Auditors joust over Oracle contract

Auditors for the state of California and the software maker give conflicting testimony over the value of a controversial contract being investigated by a state legislative committee.

Auditors for the state of California and Oracle gave conflicting testimony Wednesday over the savings associated with a controversial $95 million no-bid contract being investigated by a state legislative committee.

Since the investigation began in April, state Auditor Elaine Howle has maintained that the contract would cost taxpayers up to $41 million more than it should, while Oracle has said it would save the state more than $100 million during the six- to 10-year contract.

As expected, Howle reiterated her calculations before the committee on Wednesday, while another witness representing Oracle's position, former California state auditor Kurt Sjoberg, found that the state would save money.

In her testimony, Howle walked the committee through various ways to calculate the value of the contract and said that even if they accepted the company's numbers and methods, Oracle and its business partners involved in the deal had vastly overstated the amount the state would save.

Howle's original audit, released in April, has been at the crux of the debate over the six-year contract. The audit also criticized the speed with which the deal was approved by the governor's office and other state agencies. The audit noted that state officials waived protection in the event Oracle lowered its prices, the purchase price didn't include software upgrades and the state purchased far more Oracle licenses than it had employees to use them.

The committee has already heard more than 70 hours of testimony from numerous state employees participating in the deal. Since the contract scandal broke, three state officials have resigned or been suspended and campaign donations from Oracle to the governor and other state officials have been returned.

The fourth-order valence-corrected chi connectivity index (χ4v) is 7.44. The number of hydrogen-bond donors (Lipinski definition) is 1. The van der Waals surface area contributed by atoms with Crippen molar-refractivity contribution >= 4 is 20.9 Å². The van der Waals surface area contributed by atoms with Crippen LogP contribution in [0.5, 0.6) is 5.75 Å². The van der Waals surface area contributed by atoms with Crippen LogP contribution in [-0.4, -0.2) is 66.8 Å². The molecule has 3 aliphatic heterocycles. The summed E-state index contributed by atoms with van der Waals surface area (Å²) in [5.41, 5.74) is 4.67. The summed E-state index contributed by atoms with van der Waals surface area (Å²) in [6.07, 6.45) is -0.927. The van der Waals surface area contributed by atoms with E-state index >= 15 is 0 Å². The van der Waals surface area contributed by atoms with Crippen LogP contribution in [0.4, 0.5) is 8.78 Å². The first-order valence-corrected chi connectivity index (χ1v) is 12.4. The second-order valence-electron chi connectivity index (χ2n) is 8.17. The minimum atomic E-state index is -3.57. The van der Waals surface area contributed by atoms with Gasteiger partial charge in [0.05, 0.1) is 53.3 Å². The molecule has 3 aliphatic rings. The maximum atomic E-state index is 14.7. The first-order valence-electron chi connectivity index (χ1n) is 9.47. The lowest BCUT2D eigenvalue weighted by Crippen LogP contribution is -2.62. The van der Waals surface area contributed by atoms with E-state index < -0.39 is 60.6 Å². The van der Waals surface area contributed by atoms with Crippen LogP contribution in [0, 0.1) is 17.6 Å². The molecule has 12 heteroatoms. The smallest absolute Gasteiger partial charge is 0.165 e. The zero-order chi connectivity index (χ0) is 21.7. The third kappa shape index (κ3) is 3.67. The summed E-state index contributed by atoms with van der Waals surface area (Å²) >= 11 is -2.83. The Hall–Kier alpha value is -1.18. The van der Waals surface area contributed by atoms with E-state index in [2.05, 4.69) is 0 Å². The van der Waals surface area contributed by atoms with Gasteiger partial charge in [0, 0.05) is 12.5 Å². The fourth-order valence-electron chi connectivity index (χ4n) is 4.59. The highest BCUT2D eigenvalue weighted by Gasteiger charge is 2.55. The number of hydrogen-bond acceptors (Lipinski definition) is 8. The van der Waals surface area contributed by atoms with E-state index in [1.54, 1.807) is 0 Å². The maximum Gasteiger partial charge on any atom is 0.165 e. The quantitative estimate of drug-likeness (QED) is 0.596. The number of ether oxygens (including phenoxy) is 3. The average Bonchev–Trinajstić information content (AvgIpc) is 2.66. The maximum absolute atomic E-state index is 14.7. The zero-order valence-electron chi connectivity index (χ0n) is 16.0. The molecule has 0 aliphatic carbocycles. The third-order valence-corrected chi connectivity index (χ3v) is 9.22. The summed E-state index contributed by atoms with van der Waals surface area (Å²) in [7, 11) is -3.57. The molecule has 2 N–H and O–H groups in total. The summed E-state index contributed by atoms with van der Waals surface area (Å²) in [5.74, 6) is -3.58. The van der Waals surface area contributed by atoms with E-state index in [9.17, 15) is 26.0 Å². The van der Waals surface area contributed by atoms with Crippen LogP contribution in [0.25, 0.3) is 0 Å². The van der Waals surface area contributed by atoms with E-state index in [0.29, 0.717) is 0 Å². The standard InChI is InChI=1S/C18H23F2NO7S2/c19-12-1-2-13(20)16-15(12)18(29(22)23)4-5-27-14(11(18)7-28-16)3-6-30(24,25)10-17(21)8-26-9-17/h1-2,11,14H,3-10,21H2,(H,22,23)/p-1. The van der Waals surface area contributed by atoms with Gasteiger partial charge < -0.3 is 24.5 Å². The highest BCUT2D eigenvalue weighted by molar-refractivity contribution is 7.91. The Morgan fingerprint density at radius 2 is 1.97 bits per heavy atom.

Critics of the contract have noted that Oracle has long been known for sales tactics considered aggressive even in the high-stakes, high-pressure world of corporate software sales. The state auditor criticized the state's negotiators who agreed to the six-year contract--unusually long in an industry with rapidly changing technology.

Previous testimony has shown that some state employees raised several of these issues.

On Wednesday, Oracle reiterated their position that the contract could save the state money. An auditor hired by Oracle claimed the contract could save the state as much as $163 million. Another auditor, hired by Logicon released a report Tuesday saying that the state stands to save $50 million.

"There is a way to look at this that shows a savings for the state," said Oracle spokeswoman Jennifer Glass.

Committee chairman and Assemblyman Dean Florez later dismissed the idea that the Oracle numbers were more sound than the state auditor's.

"After sitting though nine hours of testimony, my conclusion is we stand by state auditor's report," Florez said. "You get the numbers you pay for, and Oracle got those numbers."

Oracle said the company has been the victim of election-year politics.

"We've been a political pawn in the middle of this thing, and we're not going to let our business practices and our company be impugned," said Oracle spokesman Jim Finn.

Next week the committee will hear testimony from Kevin Fitzgerald, Oracle's senior vice president for government, education and health, and five salesmen involved in the deal.

The committee will not hear testimony, as it had hoped, from several other government agencies in other states and cities that had contracts with Oracle, Florez said. The committee had requested testimony from officials for the state of Ohio, the city of Toronto and other government agencies, but those requests were denied, Florez said.

"We have no interest in testifying before the committee," said Ben Piscitelli, a spokesman for the Ohio Department of Administrative Services. "We continue to have a normal business relationship with Oracle. This is really a California vs. Oracle issue, and we're going leaving it at that."

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